I specifically want to thank the people here at Guna Norling, and everyone in general who has contributed to this practice, as well as all the Lamas who are here today. Guna Norling has been serving the cause of humanity through this practice with contributions from people all over the world. I rejoice in their efforts, which exemplify the core aspect of Mahayana Buddhism.

We are going to be releasing some thousands of crabs. If we hadn’t made any connections with these crabs and were not able to come and save them today, their fate would be to be boiled alive. Just think about how painful it is when even a small spark lands on your skin. It is from that stance that we can imagine how much pain they would have to endure. It is not as though they will be completely free from pain, considering the way they must live. But at least they are not to have this level of pain inflicted from outside in this lifetime. And that is such a great thing to rejoice in.

These crabs are very intelligent, actually. Many people think that sea creatures, and particularly the crabs and lobsters, are much like vegetables. But it really is not so; they have all five skandhas (Buddhist: the five ‘aggregates’ of individual existence): they obviously have form, they have feelings for sure, and they also have perception or conception, along with mental formations, and consciousness. When we say “consciousness,” they have sensory experience for sure, and along with this sensory awareness, when we come close to the water they try to crawl out of the bucket or out of the sack and try to get into the water as quickly as possible. So you could see that in this respect they have a very sharp sense of critical thinking and thought process, in responding to their immediate experiences—whether it is pain or pleasure—by withdrawing from the pain and moving closer or as near as possible to their comfort and joy, and relief of their pain.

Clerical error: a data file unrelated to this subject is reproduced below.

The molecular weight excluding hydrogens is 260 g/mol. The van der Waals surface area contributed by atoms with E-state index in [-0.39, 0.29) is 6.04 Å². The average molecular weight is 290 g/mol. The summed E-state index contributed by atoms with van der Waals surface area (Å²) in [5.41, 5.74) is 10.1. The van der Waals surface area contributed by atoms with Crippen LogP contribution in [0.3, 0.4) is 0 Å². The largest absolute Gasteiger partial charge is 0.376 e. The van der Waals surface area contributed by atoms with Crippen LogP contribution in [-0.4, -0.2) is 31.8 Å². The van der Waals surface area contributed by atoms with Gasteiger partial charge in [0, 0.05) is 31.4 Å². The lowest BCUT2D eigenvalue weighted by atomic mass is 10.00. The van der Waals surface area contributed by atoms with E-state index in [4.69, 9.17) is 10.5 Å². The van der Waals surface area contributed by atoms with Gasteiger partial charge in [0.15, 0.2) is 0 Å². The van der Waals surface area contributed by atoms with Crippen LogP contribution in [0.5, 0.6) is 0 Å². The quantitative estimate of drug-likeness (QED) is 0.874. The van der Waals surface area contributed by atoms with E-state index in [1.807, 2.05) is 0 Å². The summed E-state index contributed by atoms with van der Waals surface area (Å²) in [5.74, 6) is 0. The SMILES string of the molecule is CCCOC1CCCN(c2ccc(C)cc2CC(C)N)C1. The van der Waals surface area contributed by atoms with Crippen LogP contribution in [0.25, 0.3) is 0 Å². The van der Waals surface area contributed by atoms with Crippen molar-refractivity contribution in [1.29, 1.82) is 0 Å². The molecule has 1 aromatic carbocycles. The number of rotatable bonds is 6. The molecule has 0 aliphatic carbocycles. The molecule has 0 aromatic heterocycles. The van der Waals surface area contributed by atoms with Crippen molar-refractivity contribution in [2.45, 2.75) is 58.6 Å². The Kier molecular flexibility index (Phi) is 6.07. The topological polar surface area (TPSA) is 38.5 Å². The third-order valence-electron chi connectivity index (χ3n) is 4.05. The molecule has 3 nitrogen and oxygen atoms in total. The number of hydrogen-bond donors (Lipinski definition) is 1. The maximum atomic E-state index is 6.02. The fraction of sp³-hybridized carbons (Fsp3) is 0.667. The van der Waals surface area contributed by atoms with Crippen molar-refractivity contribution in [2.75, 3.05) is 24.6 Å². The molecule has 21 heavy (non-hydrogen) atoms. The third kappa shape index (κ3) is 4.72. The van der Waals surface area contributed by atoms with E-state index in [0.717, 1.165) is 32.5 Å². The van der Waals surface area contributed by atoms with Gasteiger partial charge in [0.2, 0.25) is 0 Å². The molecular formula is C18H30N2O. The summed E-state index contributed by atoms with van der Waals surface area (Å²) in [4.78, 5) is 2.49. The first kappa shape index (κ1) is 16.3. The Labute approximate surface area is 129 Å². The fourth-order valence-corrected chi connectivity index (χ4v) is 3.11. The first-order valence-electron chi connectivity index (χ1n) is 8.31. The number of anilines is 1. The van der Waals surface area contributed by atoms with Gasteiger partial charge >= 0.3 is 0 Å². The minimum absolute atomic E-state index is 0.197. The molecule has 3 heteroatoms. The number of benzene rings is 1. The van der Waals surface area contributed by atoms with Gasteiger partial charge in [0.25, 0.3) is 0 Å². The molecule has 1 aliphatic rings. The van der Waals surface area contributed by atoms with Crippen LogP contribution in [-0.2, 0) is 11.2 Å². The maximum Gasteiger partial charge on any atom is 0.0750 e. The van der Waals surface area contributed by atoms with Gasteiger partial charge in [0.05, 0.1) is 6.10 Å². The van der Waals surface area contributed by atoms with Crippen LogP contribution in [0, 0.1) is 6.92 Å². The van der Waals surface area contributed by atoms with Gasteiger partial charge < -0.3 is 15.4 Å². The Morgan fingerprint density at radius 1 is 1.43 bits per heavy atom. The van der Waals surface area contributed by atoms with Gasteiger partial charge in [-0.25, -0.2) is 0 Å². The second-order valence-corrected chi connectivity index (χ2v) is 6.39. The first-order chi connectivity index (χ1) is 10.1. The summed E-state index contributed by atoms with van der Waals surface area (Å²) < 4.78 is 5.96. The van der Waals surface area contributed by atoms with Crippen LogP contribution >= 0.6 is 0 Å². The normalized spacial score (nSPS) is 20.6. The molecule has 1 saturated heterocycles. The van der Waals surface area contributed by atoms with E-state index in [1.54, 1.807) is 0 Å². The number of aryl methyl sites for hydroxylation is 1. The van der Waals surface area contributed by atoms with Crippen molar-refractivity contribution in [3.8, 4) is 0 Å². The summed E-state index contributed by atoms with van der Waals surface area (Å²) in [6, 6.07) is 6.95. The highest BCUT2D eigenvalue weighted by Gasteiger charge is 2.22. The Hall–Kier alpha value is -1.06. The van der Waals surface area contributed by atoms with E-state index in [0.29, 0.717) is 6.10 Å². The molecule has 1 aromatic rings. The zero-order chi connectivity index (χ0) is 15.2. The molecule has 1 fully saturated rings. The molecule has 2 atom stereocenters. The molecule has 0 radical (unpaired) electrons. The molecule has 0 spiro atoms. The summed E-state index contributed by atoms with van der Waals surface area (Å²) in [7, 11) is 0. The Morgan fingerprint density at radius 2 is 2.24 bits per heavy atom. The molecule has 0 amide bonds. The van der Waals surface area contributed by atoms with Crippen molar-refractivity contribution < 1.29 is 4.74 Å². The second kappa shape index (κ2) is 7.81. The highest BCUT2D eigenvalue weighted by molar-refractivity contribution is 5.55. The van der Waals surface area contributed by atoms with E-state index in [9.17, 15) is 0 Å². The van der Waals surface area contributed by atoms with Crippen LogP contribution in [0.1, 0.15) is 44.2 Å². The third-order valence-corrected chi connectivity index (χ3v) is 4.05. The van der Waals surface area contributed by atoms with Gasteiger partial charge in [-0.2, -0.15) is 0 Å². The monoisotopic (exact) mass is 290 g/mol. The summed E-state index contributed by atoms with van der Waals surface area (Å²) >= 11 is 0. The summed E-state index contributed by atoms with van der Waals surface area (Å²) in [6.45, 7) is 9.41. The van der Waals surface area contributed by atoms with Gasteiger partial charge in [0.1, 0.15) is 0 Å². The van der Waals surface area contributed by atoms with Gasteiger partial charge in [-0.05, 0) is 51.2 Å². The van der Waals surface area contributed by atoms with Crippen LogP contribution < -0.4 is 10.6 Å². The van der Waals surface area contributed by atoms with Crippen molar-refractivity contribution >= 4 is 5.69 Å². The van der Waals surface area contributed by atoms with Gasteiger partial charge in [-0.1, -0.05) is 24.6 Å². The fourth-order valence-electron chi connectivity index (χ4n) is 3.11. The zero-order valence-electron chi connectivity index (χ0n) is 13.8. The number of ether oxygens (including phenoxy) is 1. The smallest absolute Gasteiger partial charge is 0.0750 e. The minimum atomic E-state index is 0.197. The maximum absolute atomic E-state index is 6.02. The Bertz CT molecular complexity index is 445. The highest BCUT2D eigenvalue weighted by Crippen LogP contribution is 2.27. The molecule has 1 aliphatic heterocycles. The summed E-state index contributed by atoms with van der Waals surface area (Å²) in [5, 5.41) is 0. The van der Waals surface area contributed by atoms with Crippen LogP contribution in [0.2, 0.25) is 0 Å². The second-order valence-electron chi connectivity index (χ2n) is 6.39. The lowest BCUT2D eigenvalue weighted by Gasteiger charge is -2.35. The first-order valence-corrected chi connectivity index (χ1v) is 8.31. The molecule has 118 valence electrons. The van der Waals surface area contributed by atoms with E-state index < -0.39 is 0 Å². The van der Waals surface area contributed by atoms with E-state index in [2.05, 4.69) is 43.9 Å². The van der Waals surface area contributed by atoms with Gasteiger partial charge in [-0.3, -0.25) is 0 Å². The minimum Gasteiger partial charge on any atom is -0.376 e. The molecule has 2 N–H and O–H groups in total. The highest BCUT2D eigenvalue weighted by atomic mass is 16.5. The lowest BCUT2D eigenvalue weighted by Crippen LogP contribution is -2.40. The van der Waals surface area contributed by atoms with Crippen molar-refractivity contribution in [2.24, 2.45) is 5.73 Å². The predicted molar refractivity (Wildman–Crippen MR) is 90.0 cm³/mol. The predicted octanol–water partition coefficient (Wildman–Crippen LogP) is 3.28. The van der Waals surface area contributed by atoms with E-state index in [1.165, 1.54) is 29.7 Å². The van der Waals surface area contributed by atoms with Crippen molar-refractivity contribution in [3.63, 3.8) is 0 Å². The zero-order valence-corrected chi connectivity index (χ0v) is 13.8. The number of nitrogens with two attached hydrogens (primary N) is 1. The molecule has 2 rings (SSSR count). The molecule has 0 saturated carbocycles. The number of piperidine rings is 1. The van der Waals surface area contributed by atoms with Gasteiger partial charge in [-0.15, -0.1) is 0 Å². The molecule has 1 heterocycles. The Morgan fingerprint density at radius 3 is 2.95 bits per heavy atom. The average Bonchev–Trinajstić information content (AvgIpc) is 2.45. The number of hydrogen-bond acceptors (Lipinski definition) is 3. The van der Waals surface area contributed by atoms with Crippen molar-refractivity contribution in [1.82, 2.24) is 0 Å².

So they definitely have a self that is responding in this way. They also have the karma which they have engaged and which they are enduring now, so in that way also they really are no different from any of us human beings, or anyone on the planet. When we are able to acquaint ourselves with others like this, we just really see how there is no difference between ourselves and others. That is truly the starting point of development of the spiritual path, and being able to change the direction of all the lifetimes of being ignorant or desensitizing ourselves from acknowledging that, and instead start to sensitize ourselves to the pain and pleasures of others. This is what I find to be the very true practice of all religion, and particularly the wisdom of the Buddhadharma that the Buddha has tried to convey to his followers.

The kind of feeling we have when we put ourselves in their shoes and imagine what their experience would be; when we feel an unbearable sense of shivering fear, and the pain of their status—that is really the experience of so-called compassion. For all of us who have some connection to the Buddhadharma, who have some hearing wisdom through the Buddhadharma, and who can now respond to the lives of others in this way, it is truly our great fortune of this life. Hopefully this understanding increases as well, and this knowledge increases to become much more a core part of our being. In the lifetimes to come this will protect us from falling down, and will bring us higher and higher toward the state of enlightenment. That is what I find to be the real power of the ‘hearing wisdom.’

Read more about: